- STAR RATING: 4 stars
PAGE LENGTH: 340 pages
- DATE PUBLISHED: December 28th 2021
- PUBLISHER: Vesper Press
- CONTENT WARNINGS: Eating disorder, Sexual content, Emotional abuse
IF YOU LIKED THIS, TRY: The Drowned Woods by Emily Lloyd-Jones
Eight weeks of forced proximity is a long time to hate someone you’re trying not to love.
Sebastian Stremmel doesn’t need another headache. He has enough of his own without Sara Shapiro, the noisy new reconstructive surgeon, stomping all around his surgical wing with her chippy, chirpy cheerfulness.
But Sebastian doesn’t usually get what he wants.
No one gets under his skin like Sara – so much so a heated “debate” and an exam room left in shambles later, they land themselves in eight weeks of hospital-mandated conflict resolution counseling. Now they’re forced to fight fair…which quickly leads them to playing dirty when no one’s looking.
They know it’s a mistake.
They promise themselves it will never happen again.
They swear they got it out of their systems.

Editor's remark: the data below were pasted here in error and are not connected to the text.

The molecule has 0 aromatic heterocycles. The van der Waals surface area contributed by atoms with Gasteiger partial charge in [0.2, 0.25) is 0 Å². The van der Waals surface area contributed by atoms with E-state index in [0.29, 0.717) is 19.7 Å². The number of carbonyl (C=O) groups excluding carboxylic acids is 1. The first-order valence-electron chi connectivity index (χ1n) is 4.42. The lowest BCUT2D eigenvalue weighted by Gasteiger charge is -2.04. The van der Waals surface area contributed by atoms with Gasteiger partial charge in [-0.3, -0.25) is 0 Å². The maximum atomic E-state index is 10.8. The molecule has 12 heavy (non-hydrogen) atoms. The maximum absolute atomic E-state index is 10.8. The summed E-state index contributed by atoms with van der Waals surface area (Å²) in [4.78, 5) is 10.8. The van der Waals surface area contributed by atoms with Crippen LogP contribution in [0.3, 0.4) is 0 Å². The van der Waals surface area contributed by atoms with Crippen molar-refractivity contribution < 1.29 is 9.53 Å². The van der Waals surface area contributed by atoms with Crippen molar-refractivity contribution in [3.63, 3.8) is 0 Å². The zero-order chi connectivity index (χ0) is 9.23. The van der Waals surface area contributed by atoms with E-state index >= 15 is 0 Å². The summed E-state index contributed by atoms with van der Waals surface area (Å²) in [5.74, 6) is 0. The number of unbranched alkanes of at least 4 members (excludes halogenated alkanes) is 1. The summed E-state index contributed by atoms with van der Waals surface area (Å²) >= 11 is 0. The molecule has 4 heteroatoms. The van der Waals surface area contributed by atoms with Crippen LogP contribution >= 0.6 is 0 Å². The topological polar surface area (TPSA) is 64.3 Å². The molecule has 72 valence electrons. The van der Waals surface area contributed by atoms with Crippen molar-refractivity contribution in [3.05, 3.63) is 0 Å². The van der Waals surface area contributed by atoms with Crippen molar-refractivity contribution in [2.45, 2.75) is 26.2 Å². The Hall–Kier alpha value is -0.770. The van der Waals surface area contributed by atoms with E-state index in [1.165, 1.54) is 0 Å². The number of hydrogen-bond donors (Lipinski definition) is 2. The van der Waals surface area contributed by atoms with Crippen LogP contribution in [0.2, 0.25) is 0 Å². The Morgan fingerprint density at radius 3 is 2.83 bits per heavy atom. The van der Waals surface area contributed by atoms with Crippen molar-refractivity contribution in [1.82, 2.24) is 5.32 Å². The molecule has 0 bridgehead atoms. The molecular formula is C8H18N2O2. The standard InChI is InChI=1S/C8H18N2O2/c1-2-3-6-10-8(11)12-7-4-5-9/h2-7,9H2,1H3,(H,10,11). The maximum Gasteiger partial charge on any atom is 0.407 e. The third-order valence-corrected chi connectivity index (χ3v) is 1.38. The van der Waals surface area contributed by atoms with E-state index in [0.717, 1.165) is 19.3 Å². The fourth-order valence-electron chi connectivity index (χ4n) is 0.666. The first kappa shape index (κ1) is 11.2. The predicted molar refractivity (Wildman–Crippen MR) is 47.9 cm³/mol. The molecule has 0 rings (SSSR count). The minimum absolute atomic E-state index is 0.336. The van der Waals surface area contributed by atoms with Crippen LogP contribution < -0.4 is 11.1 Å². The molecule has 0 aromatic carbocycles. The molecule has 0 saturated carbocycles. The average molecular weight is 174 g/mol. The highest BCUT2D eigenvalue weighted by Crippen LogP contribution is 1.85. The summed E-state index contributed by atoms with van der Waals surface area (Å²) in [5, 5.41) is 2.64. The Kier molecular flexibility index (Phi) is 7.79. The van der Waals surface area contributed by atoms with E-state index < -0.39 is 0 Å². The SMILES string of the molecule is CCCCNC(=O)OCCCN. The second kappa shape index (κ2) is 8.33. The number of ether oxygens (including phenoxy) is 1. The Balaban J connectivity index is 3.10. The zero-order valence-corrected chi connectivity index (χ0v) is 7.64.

I really enjoyed this, but it was a rough go at the start. That might be because I’m in the midst of one of the worst reading slumps of my entire life, or it might be that I’m not really into hate-relationships all that much. Or, you know, it could be a combination of the two, I suppose. BUT THAT’S NEITHER HERE NOR THERE, as I really did end up enjoying The Worst Guy. It’s my second Canterbary novel, and so far her record is 2/1. I loved, loved, loved In a Jam, but I DNFed The Belle and the Beard.
ANYWAY — Sebastian Stremmel is not a very nice guy, and well, Sara Shapiro isn’t all that nice, either. Though I did like her a helluva lot more than I liked Sebastian at the start. He’s grumpy, grouchy, and just plain mean sometimes. Put them together and it was like pouring gasoline on a fire. Things just sort of imploded. They picked on each other, teased each other, and they just plain shouted at each other. But when the clothes came off, damn they were hot together.
I loved that there were reasons behind who they were. I loved that Canterbary gave Sara and Sebastian horrible backstories. It made sense. Everything felt right — there was no part of this where I questioned whether it was realistic. It felt real, the way these two butted heads, but then sort of clicked together like magnets. This was great.
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